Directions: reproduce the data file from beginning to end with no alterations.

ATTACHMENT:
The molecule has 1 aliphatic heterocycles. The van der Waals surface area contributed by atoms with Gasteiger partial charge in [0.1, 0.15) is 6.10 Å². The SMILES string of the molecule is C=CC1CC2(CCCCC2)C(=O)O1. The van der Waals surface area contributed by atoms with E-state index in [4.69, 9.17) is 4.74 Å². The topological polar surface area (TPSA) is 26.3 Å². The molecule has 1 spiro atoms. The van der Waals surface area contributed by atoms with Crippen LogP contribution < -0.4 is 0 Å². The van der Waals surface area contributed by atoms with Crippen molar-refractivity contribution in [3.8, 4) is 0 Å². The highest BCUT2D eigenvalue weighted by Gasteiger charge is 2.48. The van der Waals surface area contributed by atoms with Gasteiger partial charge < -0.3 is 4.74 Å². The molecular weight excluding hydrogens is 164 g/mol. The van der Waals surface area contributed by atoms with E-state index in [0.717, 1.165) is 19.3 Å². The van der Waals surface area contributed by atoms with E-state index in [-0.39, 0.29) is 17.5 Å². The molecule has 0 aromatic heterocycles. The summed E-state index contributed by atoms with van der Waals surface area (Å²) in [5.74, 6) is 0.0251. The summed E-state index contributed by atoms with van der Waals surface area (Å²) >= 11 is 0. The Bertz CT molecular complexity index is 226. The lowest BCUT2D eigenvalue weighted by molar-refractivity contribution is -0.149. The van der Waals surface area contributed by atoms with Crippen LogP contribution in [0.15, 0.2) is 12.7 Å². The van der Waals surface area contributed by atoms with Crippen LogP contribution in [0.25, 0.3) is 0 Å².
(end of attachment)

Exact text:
The molecule has 1 aliphatic heterocycles. The van der Waals surface area contributed by atoms with Gasteiger partial charge in [0.1, 0.15) is 6.10 Å². The SMILES string of the molecule is C=CC1CC2(CCCCC2)C(=O)O1. The van der Waals surface area contributed by atoms with E-state index in [4.69, 9.17) is 4.74 Å². The topological polar surface area (TPSA) is 26.3 Å². The molecule has 1 spiro atoms. The van der Waals surface area contributed by atoms with Crippen LogP contribution < -0.4 is 0 Å². The van der Waals surface area contributed by atoms with Crippen molar-refractivity contribution in [3.8, 4) is 0 Å². The highest BCUT2D eigenvalue weighted by Gasteiger charge is 2.48. The van der Waals surface area contributed by atoms with Gasteiger partial charge < -0.3 is 4.74 Å². The molecular weight excluding hydrogens is 164 g/mol. The van der Waals surface area contributed by atoms with E-state index in [0.717, 1.165) is 19.3 Å². The van der Waals surface area contributed by atoms with E-state index in [-0.39, 0.29) is 17.5 Å². The molecule has 0 aromatic heterocycles. The summed E-state index contributed by atoms with van der Waals surface area (Å²) in [5.74, 6) is 0.0251. The summed E-state index contributed by atoms with van der Waals surface area (Å²) >= 11 is 0. The Bertz CT molecular complexity index is 226. The lowest BCUT2D eigenvalue weighted by molar-refractivity contribution is -0.149. The van der Waals surface area contributed by atoms with Crippen LogP contribution in [0.15, 0.2) is 12.7 Å². The van der Waals surface area contributed by atoms with Crippen LogP contribution in [0.25, 0.3) is 0 Å².